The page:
This exhibit is partnered with the Denver Art Museum. We’ve learned about the importance of the American West in our history classes as central to American identity and ideology. In exploration of new territories and the groups of people affected by expansion, this collection gives a visual representation of American history related to the West with a span of portrait and landscape paintings and sculpture from 1822 to 1946. On display until Jun. 27. 


21 C Museum Hotel

This museum/hotel hybrid is a great place to get a bite to eat before or after checking out the current exhibitions it has to offer. Currently, the space houses two collections— “Elevate” and “Fragile Figures: Being and Time”—which are free for admission. The 21 C collections are markedly centered around 21st century art relevant to modern culture.


Art Crawls

Many art galleries participate in art crawls, where they collaborate to open their doors to the public for onlookers to walk from gallery to gallery while sipping on wine and, of course, appreciating art. We recommend staying up-to-date with their Facebook pages and websites for updates as scheduling might be adjusted due to COVID restrictions. 


5th Avenue Art Crawl

On the first Saturday of every month, First Bank hosts an evening downtown art crawl with the galleries along 5th Avenue and Arcade Ally. Admission is free and with over twenty galleries participating, this crawl is one of the most popular art events in Nashville. Moreover, the sheer number and range of galleries allow for exposure to a diverse collection of pieces. 



An artwork featured at East Nashville Art Stumble by Jason Brueck. Screenshot from @artstumble Instagram Feb. 8 (Hustler Staff/Eva Pace)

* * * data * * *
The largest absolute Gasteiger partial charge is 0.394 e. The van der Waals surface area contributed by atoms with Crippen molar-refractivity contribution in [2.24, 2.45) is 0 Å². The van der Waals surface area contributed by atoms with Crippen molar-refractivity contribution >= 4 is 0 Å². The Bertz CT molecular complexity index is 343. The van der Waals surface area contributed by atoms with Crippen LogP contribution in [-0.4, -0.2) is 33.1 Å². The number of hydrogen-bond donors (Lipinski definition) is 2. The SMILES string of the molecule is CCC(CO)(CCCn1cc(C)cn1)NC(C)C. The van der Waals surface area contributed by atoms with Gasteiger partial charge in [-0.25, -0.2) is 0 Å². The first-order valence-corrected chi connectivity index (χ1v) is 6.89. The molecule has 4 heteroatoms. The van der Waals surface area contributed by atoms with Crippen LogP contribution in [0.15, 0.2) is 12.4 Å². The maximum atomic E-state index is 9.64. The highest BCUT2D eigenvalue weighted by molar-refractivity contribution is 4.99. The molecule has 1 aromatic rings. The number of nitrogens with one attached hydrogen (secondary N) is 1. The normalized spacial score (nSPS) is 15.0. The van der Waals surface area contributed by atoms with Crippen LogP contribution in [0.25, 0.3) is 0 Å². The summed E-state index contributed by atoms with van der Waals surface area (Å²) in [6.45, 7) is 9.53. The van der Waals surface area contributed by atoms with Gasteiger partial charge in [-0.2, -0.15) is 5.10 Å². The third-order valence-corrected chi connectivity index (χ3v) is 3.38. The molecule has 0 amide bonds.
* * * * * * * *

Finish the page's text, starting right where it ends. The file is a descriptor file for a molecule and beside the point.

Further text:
WeHo Art Crawl

This art crawl involves galleries that are within walking distance of the Wedgewood-Houston neighborhood. It takes place on the first Saturday of every month during the day in accordance with gallery times. 


East Nashville Art Stumble

On the second Saturday of every month, galleries, small businesses and studios in East Nashville open their doors from 6-9 p.m. This art crawl is a great opportunity to meet local artists and support small businesses and the Nashville art community. 



On the third Saturday of every month, local artists, musicians and businesses host a “community crawl” from 6-9 p.m. Local beer is provided and small artists are welcome to come participate.


Jefferson Street

On the fourth Saturday of every month, the Jefferson art crawl brings in guest artists and speakers to display their work and give lectures. This crawl is unique in that it is directly connected with the Jefferson Street community and connects guests to the rich history of the area. 

Image from inside the East Nashville Art Show. Screenshot from @eastnashartshow Instagram March 4 (Hustler Staff/Eva Pace)

Art in Motion

Since March 18, curator Ashley Bergeron has invited local artists to create live paintings on every Thursday, Friday, Saturday and Sunday at the new Fifth + Broadway location. Four original paintings will be revealed for exhibition April 17 during an artist meet-and-greet event. 


East Nashville Art Show

Dinner and a show! Every third Friday from 5-9 p.m., musicians and food trucks line Davidson Street for the East Nashville Art Show. For those of age, cocktails, beer and hard seltzers will be available for purchase to enjoy while perusing the different art on display. The next art show will take place April 16.

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About the Contributors
Sahanya Bhaktaram, Former Life Copy Editor
Sahanya Bhaktaram ('23) is studying Communication Studies with minors in Business and the History of Art. She can be reached at [email protected].
Julia Tilton, Former Staff Writer
Julia Tilton ('24) majored in earth & environmental science and Spanish and minored in communication of science and technology in the College of Arts and Science. When she's not trying new Ben & Jerry's flavors or going on her morning run, you can probably find Julia planning her next backpacking trip. She can be reached at [email protected].